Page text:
When bikeshare programs first rolled out in cities a decade ago, the expectations were high: Not only would the bikes provide an easy, accessible, healthier alternative to taking a car, but they’d close frustrating gaps in urban public transit networks. Programs like Citi Bike in New York and Ford GoBike in the Bay Area have worked to deliver on these goals, but in the process, they’ve often failed to gain traction among left lower-income residents of color, who might benefit the most from the programs.
Not only are the majority of docked bikeshare stations located in higher-income, whiter neighborhoods, but the programs can be expensive–an annual Citi Bike membership totals $169. As such, a Portland State University study last year found that just 2% of low-income people of color surveyed were annual bikeshare members, despite the fact that a majority had interest in participating in the programs.
So lately, bikeshare systems have woken up. On July 17, Citi Bike announced a partnership with Healthfirst, a local health insurance provider, to offer discounted Citi Bike memberships for SNAP recipients in New York City. For $5 a month, as opposed to the normal $15 rate, SNAP participants 16 and older, around 1 million people, can sign up for a month-by-month membership. There’s no auto-renew or annual commitment baked into the program–if someone stops riding after the first 30 days, they won’t be charged.
The SNAP recipient program expands on an existing Citi Bike equity initiative, which offers all residents (aged 16 and older) of New York’s public housing, NYCHA, $5 monthly memberships. Part of that initiative, says Julie Wood, spokesperson for Motivate, the company that manages Citi Bike (and which was recently acquired by Lyft), entailed placing bikeshare stations in close proximity to public housing developments. “The NYCHA partnership had the benefit of being able to put the bikes right next to the housing of people it was trying to reach, and NYCHA has a very strong community to work with on outreach,” Wood says. The SNAP program will be more challenging, because recipients are more spread throughout the city, but there are numerous similar initiatives underway in other cities that New York could learn from.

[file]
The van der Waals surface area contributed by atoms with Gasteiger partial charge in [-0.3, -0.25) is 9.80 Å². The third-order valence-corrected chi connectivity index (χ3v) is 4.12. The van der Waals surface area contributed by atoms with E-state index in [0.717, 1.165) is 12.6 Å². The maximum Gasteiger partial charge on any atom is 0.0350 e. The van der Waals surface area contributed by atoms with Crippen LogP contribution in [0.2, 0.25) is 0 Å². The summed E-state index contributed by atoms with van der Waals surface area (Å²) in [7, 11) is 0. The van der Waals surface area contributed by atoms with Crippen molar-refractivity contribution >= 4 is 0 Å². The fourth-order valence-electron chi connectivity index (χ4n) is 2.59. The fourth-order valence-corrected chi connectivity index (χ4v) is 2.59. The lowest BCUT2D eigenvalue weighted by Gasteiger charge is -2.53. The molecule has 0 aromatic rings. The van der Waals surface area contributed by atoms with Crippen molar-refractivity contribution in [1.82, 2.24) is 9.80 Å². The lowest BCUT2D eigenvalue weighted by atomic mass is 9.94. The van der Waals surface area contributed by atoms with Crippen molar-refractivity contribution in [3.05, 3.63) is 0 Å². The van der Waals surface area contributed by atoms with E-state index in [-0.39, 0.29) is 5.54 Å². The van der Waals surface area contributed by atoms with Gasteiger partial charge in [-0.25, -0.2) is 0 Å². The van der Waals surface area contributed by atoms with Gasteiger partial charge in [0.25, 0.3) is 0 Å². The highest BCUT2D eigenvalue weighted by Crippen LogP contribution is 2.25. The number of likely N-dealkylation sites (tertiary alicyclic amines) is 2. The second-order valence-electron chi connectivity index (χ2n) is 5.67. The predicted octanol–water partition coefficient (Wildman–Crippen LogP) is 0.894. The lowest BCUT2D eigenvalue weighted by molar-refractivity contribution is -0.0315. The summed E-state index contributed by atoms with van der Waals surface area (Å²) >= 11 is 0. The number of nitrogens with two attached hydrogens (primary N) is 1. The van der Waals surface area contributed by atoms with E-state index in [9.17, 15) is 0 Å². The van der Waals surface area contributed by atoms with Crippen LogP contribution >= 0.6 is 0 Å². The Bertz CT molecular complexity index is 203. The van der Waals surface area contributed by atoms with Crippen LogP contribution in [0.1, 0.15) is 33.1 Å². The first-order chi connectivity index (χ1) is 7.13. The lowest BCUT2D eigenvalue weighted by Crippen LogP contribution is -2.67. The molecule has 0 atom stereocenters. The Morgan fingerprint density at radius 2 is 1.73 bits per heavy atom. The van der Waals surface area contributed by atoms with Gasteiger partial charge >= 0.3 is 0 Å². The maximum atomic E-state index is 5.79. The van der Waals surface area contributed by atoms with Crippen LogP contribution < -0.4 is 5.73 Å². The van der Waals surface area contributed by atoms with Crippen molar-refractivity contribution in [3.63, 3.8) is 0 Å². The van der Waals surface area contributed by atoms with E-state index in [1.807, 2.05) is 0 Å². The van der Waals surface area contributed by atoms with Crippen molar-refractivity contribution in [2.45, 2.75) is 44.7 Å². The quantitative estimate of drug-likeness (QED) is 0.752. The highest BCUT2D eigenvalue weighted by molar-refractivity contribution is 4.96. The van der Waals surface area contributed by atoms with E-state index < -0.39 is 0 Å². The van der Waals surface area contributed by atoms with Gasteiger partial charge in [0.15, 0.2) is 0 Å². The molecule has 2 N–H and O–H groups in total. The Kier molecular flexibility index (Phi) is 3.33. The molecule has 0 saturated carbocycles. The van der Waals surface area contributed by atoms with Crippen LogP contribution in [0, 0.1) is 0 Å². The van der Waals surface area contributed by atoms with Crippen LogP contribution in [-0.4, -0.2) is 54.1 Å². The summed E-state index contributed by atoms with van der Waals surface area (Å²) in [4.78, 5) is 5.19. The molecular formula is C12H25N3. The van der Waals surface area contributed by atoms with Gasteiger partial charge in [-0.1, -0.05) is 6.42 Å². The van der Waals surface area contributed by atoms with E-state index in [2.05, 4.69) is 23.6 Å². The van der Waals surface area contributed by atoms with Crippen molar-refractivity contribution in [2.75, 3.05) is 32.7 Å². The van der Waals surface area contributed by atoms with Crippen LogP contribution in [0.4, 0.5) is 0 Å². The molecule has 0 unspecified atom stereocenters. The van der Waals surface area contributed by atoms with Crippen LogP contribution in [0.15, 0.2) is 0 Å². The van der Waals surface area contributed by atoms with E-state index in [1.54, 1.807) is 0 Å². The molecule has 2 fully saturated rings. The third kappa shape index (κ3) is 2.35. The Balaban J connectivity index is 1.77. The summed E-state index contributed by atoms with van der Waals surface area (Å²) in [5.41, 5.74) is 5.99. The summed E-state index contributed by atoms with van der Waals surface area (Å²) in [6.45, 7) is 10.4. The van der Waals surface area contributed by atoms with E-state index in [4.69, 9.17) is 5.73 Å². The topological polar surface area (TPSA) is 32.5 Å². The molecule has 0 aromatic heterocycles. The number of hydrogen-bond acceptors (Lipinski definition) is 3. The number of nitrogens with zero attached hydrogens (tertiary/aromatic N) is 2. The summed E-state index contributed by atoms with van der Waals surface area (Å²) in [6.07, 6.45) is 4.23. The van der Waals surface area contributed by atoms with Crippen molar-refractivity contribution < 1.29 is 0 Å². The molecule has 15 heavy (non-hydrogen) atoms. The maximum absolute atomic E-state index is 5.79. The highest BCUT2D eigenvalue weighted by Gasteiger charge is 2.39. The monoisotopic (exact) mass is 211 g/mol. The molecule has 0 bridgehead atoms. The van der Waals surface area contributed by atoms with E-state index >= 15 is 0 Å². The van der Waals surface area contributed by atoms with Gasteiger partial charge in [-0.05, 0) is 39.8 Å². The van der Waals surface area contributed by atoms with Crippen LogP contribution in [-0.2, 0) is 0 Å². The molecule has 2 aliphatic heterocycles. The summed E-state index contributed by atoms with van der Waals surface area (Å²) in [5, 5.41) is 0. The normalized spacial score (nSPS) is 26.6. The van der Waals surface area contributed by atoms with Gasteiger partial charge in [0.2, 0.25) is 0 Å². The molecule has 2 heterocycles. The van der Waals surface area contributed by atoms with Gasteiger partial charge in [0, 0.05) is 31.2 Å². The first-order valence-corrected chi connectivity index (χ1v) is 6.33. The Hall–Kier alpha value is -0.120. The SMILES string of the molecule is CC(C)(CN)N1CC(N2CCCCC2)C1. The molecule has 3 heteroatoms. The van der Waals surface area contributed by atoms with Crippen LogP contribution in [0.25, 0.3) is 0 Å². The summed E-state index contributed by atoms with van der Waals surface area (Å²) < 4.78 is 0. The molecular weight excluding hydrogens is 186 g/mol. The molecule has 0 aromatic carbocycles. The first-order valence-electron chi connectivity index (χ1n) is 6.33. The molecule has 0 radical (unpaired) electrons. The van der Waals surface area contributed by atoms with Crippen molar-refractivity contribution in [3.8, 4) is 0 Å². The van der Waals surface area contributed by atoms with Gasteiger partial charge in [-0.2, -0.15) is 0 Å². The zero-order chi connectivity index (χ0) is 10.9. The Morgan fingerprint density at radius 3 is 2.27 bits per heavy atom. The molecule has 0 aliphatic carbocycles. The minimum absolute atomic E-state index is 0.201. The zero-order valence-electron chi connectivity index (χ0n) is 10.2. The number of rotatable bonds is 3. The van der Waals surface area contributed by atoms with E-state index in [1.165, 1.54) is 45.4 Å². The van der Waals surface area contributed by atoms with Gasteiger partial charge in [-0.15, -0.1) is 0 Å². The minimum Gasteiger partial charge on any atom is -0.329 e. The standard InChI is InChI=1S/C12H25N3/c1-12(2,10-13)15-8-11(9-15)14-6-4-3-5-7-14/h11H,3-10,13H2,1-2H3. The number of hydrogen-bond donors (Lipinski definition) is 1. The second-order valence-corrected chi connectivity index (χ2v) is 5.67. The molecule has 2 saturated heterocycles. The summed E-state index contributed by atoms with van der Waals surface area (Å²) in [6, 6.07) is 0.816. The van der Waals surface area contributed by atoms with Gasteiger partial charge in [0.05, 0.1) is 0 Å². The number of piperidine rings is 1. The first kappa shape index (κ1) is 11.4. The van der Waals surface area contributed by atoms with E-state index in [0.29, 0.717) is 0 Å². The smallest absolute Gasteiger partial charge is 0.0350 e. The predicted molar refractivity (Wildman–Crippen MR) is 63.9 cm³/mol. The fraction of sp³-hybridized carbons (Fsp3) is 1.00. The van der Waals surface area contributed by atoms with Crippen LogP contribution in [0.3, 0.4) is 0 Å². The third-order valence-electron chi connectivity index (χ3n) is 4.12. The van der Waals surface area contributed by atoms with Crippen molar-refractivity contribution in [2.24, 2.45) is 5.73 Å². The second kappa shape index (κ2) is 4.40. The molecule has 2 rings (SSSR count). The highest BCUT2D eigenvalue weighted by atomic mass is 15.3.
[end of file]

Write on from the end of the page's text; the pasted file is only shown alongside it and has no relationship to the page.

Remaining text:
In 2016, Capitol Bikeshare in Washington, D.C. began offering $5 annual memberships for residents that received services through a collection of community organizations, like Back on My Feet, a nonprofit that combines running with homeless services, and Jubilee Jobs, an employment services program. Ford GoBike in the Bay Area offers $5 first-year memberships for SNAP recipients and people who qualify for discount transit programs (after the first year, the membership goes up to $5 per month), and Divvy, Chicago’s bikeshare system, offers $5 annual memberships for SNAP recipients and public housing residents, as well as anyone with a household income at or below 300% of the federal poverty level. And Indego, Philadelphia’s bikeshare system, has seen participation from low-income residents of color rise from as much as 13% after introducing discount passes for SNAP recipients.
There is a challenge, Wood says, in ensuring that the residents who could benefit from the discounted programs know they exist and can access them. Public outreach campaigns and creative payment options–like allowing people to sign up for memberships at local credit unions or convenience stores—will go a long way toward making programs more accessible. The SNAP recipient discount in New York City launched at the Bedford Stuyvesant Restoration Corporation, an established community development organization in Brooklyn. Wood hopes that partnering with more organizations with strong community roots will “make sure that people know that this program is for them,” she says.
“But it’s important to recognize that affordable memberships are only part of the equity picture,” Wood says. “We need to build bike infrastructure and bikeshare that reaches all parts of our city.” Most urban bikeshare systems are still clustered in higher-income neighborhoods. While some city systems are relying on dockless bikeshare companies to fill in the gaps left by city-run docked systems, that doesn’t exactly send a message of inclusion and equity. As urban bike share systems work to make rides more affordable, they also need to make sure people can count on having this mode of transportation within easy reach of their homes and places of work–regardless of where that may be. And doing so, also, should push cities to ensure that their network of safe, good-quality bike lanes extends into every neighborhood–something all urban areas should be working on.